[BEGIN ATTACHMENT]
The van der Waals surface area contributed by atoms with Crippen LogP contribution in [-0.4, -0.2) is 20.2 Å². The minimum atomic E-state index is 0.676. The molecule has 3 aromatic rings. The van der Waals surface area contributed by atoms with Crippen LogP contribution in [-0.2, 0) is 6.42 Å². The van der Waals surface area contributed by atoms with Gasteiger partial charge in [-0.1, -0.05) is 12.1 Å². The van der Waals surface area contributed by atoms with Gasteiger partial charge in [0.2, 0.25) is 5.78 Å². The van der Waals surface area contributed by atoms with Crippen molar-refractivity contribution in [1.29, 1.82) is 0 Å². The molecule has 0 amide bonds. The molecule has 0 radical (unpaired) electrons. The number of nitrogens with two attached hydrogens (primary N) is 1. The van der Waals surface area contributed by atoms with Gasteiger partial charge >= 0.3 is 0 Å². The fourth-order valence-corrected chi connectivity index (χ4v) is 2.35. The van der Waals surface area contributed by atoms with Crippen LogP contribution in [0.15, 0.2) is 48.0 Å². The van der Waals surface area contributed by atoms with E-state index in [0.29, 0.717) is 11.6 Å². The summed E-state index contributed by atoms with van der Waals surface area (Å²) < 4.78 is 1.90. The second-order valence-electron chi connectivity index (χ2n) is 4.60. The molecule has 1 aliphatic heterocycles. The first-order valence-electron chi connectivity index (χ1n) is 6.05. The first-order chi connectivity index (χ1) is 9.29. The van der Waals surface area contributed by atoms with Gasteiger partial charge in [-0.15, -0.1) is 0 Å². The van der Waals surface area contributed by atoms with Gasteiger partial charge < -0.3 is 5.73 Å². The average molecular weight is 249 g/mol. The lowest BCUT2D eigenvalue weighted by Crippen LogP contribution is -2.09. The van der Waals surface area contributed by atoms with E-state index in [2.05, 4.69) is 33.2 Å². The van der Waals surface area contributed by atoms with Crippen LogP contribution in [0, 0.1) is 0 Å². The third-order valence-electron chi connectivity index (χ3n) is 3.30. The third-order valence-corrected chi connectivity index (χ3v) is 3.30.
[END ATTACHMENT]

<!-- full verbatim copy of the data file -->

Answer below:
The van der Waals surface area contributed by atoms with Crippen LogP contribution in [-0.4, -0.2) is 20.2 Å². The minimum atomic E-state index is 0.676. The molecule has 3 aromatic rings. The van der Waals surface area contributed by atoms with Crippen LogP contribution in [-0.2, 0) is 6.42 Å². The van der Waals surface area contributed by atoms with Gasteiger partial charge in [-0.1, -0.05) is 12.1 Å². The van der Waals surface area contributed by atoms with Gasteiger partial charge in [0.2, 0.25) is 5.78 Å². The van der Waals surface area contributed by atoms with Crippen molar-refractivity contribution in [1.29, 1.82) is 0 Å². The molecule has 0 amide bonds. The molecule has 0 radical (unpaired) electrons. The number of nitrogens with two attached hydrogens (primary N) is 1. The van der Waals surface area contributed by atoms with Gasteiger partial charge >= 0.3 is 0 Å². The fourth-order valence-corrected chi connectivity index (χ4v) is 2.35. The van der Waals surface area contributed by atoms with Crippen LogP contribution in [0.15, 0.2) is 48.0 Å². The van der Waals surface area contributed by atoms with E-state index in [0.29, 0.717) is 11.6 Å². The summed E-state index contributed by atoms with van der Waals surface area (Å²) < 4.78 is 1.90. The second-order valence-electron chi connectivity index (χ2n) is 4.60. The molecule has 1 aliphatic heterocycles. The first-order valence-electron chi connectivity index (χ1n) is 6.05. The first-order chi connectivity index (χ1) is 9.29. The van der Waals surface area contributed by atoms with Gasteiger partial charge in [-0.15, -0.1) is 0 Å². The van der Waals surface area contributed by atoms with Gasteiger partial charge < -0.3 is 5.73 Å². The average molecular weight is 249 g/mol. The lowest BCUT2D eigenvalue weighted by Crippen LogP contribution is -2.09. The van der Waals surface area contributed by atoms with E-state index in [2.05, 4.69) is 33.2 Å². The van der Waals surface area contributed by atoms with Crippen LogP contribution in [0, 0.1) is 0 Å². The third-order valence-electron chi connectivity index (χ3n) is 3.30. The third-order valence-corrected chi connectivity index (χ3v) is 3.30.